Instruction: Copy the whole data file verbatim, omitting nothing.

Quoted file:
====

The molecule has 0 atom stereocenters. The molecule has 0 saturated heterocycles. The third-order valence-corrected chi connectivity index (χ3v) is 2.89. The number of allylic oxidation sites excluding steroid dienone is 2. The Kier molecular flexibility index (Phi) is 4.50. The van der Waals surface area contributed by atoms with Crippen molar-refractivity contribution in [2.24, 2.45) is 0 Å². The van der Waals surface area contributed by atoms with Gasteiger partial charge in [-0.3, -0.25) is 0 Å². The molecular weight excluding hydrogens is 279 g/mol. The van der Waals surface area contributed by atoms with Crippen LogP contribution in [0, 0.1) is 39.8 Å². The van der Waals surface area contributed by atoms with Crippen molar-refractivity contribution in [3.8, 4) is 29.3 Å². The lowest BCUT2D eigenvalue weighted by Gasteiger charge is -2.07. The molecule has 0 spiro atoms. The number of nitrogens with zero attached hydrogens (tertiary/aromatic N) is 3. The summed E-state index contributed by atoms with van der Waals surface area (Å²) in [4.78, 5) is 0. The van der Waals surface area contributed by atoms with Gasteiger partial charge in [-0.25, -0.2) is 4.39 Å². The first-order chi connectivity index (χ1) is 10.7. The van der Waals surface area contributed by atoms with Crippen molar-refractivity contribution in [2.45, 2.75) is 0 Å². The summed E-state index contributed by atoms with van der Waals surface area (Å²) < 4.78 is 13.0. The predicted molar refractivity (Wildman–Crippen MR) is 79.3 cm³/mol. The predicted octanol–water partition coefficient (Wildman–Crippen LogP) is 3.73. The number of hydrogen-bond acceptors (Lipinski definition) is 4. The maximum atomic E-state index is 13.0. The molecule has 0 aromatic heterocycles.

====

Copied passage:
The molecule has 0 atom stereocenters. The molecule has 0 saturated heterocycles. The third-order valence-corrected chi connectivity index (χ3v) is 2.89. The number of allylic oxidation sites excluding steroid dienone is 2. The Kier molecular flexibility index (Phi) is 4.50. The van der Waals surface area contributed by atoms with Crippen molar-refractivity contribution in [2.24, 2.45) is 0 Å². The van der Waals surface area contributed by atoms with Gasteiger partial charge in [-0.3, -0.25) is 0 Å². The molecular weight excluding hydrogens is 279 g/mol. The van der Waals surface area contributed by atoms with Crippen LogP contribution in [0, 0.1) is 39.8 Å². The van der Waals surface area contributed by atoms with Crippen molar-refractivity contribution in [3.8, 4) is 29.3 Å². The lowest BCUT2D eigenvalue weighted by Gasteiger charge is -2.07. The molecule has 0 spiro atoms. The number of nitrogens with zero attached hydrogens (tertiary/aromatic N) is 3. The summed E-state index contributed by atoms with van der Waals surface area (Å²) in [4.78, 5) is 0. The van der Waals surface area contributed by atoms with Gasteiger partial charge in [-0.25, -0.2) is 4.39 Å². The first-order chi connectivity index (χ1) is 10.7. The van der Waals surface area contributed by atoms with Crippen molar-refractivity contribution in [2.45, 2.75) is 0 Å². The summed E-state index contributed by atoms with van der Waals surface area (Å²) < 4.78 is 13.0. The predicted molar refractivity (Wildman–Crippen MR) is 79.3 cm³/mol. The predicted octanol–water partition coefficient (Wildman–Crippen LogP) is 3.73. The number of hydrogen-bond acceptors (Lipinski definition) is 4. The maximum atomic E-state index is 13.0. The molecule has 0 aromatic heterocycles.